Pressure is mounting on Virginia Democratic Gov. Ralph Northam to resign.
Northam, who apologized earlier Friday for appearing in a racist yearbook photo showing one person dressed in blackface and another in the Ku Klux Klan’s signature white hood and robes, became a politician with few allies after a series of calls from prominent Virginia Democrats loosened the governor’s hold on his job.
Statements from the Virginia Legislative Black Caucus, the Virginia House and Senate Democrats and former Virginia Gov. Terry McAuliffe – who was governor when Northam was lieutenant governor – ratcheted up the tension on Friday night. In the span of 30 minutes, the three groups and Northam’s predecessor all announced – after a series of conference calls and meetings with the governor – that they believed the governor must step aside.
The pressure on Northam to step down continued into Saturday ahead of his expected news conference with the Democratic Party of Virginia calling for his immediate resignation.
“We made the decision to let Governor Northam do the correct thing and resign this morning - we have gotten word he will not do so this morning,” party chair Susan Swecker said in a statement, adding, “He no longer has our confidence or our support. Governor Northam must end this chapter immediately, step down, and let Lt. Gov. Justin Fairfax heal Virginia’s wounds and move us forward.”
The Virginia Legislative Black Caucus initially declined to call for Northam’s ouster on Friday, saying they were “still processing what we have seen about the Governor” but labeling it “disgusting, reprehensible and offensive.”
But in a major moment later Friday evening, the caucus called on Northam to resign in a shift that signaled he was losing some key supporters.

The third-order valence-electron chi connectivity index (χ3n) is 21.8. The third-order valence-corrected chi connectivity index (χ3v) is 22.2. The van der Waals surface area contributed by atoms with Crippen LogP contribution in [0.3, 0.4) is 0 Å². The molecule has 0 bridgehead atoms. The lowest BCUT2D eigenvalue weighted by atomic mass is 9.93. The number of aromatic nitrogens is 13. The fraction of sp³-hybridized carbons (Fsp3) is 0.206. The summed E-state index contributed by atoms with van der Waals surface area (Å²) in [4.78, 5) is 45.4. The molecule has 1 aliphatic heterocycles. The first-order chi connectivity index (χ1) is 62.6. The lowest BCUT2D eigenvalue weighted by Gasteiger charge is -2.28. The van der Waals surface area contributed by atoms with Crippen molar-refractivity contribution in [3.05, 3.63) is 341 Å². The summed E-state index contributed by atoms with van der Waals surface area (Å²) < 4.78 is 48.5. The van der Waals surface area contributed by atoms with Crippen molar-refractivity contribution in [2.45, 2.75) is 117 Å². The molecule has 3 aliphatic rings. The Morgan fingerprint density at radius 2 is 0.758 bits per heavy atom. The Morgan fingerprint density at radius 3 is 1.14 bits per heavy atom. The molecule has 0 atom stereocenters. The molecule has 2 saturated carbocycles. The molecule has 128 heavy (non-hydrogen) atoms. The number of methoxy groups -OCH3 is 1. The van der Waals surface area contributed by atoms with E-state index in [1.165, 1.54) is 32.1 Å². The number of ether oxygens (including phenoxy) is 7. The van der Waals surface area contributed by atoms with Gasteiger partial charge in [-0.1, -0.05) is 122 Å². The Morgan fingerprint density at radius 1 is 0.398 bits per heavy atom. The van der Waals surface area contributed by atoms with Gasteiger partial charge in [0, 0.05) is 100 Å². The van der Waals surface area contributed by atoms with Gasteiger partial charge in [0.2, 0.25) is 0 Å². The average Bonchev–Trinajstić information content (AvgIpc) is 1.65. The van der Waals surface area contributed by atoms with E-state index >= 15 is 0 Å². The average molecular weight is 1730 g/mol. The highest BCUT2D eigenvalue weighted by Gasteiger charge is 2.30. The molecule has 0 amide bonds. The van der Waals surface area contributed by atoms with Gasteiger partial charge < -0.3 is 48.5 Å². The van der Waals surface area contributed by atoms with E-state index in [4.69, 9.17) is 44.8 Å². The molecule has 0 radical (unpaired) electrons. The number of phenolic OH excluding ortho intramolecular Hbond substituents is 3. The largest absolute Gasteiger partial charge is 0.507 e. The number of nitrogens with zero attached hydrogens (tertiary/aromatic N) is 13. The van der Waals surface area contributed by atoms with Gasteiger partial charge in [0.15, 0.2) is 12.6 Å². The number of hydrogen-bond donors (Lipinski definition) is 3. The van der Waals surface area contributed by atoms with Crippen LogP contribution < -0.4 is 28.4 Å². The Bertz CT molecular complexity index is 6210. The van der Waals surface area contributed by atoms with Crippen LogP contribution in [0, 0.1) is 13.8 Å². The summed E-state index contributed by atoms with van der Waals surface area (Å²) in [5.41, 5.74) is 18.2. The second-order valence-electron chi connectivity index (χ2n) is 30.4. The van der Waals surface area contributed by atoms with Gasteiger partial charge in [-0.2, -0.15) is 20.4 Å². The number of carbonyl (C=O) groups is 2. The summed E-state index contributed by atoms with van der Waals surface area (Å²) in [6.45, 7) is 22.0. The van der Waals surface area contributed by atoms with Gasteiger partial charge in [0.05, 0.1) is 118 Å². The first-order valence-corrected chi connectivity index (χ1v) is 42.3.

“We just finished meeting with the governor. We fully appreciate all that he has contributed to our Commonwealth. But given what was revealed today, it is clear that he can no longer effectively serve as Governor. It is time for him to resign, so that Virginia can begin the process of healing,” the caucus said in a statement.
Northam’s meeting with the Virginia Legislative Black Caucus
Del. LaMont Bagby, a member of the Virginia Legislative Black Caucus told CNN Saturday that during their meeting with Northam Friday night, that the governor could not recall when the racist photo was taken that appeared in his medical school yearbook.
When pressed by the caucus, Northam said he did not know which person he was in the photo – the person in blackface or the person in the KKK outfit.
While he thinks both are offensive, Bagby said he was much more bothered by the KKK outfit.
Bagby told CNN that the governor was apologetic and conciliatory – that he listened carefully to the concerns of the caucus and did not in any way defend the photo or the actions that led to it.
Bagby said the caucus informed the governor in a face-to-face conversation that they would be calling for his resignation.
The governor told them he would hold a news conference on Saturday – but did not say if he would resign.
Bagby said he likes Northam and believes he is a good man, but is hopeful that he will do the right thing by the Commonwealth and step down, adding, “I suspect he will.”
Virginia Democrats pull their support
The Virginia Legislative Black Caucus’ statement Friday was followed by a series of others that marked the moment the floor of support fell out from under Northam.
McAuliffe and Northam had a “long talk” before the former governor’s statement went out, according to a source with knowledge of the call.
McAuliffe informed Northam during the call that he was going to call on him to step down, the source said.
Virginia House Democrats, a key block of support for the second-year governor, also pulled away from the governor late Friday.
“We are so deeply saddened by the news that has been revealed today,” said the caucus. “We regret to say that we are no longer confident in the Governor’s representation of Virginians. Though it brings us no joy to do so, we must call for Governor Northam’s resignation.”